SONS OF ANARCHY Recap: “John 8:32”

     November 5, 2013


Sons of Anarchy played out this week pretty much exactly how most predicted, but hoped it wouldn’t.  The Tara plot that has been bubbling all season had seemed more complicated than it really was — the end game was that she wanted out, and she wanted to take her boys with her.  This isn’t new, this is something she has wanted since Day 1 (even when she wasn’t yet totally committed to Charming, she was always resistant to it and to life with Jax).  The constant though was that, despite those reservations, Tara loved Jax and did everything she could to make it work.  She sewed up the club, she sacrificed her career, she fought Gemma for years, and eventually tried to become like Gemma to deal with things on her terms.  But this year things went off the rails with her, and what has it all been for?  Hit the jump for more.

sons-of-anarchy-maggie-siffTara has been a notoriously weak character for the show, which is such a shame for Maggie Siff‘s acting abilities (she was so compelling and memorable on Mad Men … to compare that to her time as Tara is unfortunate). The show has never known what to do with her.  Jax can never really be happy, so things with Tara always have to be dramatic.  Gemma is the female hero on the show, and everyone else has to be a whore so that she is set apart.  It’s left Tara in no man’s land.  She’s not the star, but she’s not a prostitute.  So it seems like, finally, she has to go.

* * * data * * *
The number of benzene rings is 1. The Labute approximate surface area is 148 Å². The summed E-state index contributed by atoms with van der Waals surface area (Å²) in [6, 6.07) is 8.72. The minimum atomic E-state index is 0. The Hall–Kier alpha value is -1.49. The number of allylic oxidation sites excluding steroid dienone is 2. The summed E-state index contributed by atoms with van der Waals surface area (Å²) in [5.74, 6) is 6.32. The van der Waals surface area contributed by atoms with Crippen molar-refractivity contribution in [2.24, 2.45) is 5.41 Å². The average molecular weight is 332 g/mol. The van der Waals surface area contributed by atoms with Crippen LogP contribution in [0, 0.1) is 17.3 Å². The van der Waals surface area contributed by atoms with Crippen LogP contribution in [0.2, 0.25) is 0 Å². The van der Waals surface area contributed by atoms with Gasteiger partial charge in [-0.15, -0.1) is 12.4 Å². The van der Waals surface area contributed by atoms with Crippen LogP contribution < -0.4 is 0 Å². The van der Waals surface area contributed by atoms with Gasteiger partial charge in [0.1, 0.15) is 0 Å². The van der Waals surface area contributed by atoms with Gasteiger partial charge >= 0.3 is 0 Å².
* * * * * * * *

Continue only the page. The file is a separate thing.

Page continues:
But why now?  Why after all of this?  And how is this doing anything to serve Jax’s story or even Gemma’s?  Tara has been painted as the crazy one, but can she be blamed to want to keep her children away from such a life of violence, and from the influence of a woman like Gemma?  But again, none of this is news — Tara has wanted to keep her children safe and away from Gemma from the start.  What really has changed is the fact that, apparently, she no longer loves Jax and wants to extricate herself fully from him.  And while her intricate plan seemed at first like it had the legs to work, surely she should have had the wherewithal to know that if it didn’t work out (because of Gemma’s influence and control over Jax and others in SAMCRO), she needed a contingency plan.  “John 8:32” showed us that turned out to be what, a gun and a human baby shield?

I was hoping against hope that the Tara storyline would have turned out to be a double-cross of some kind — that it was a power move she was engineering against Gemma in order to protect her boys from Gemma, but to still keep the core family together.  That would have been a pretty easy thing to get behind.  But since Tara has been tight-lipped all season except when exacting her plan, we have no idea where she’s coming from on this.  She doesn’t have friends or confidents, so her motivations and feelings are never explored.  Sure, she has a few outbursts towards Unser and Nero about her family, etc, but she deserved more.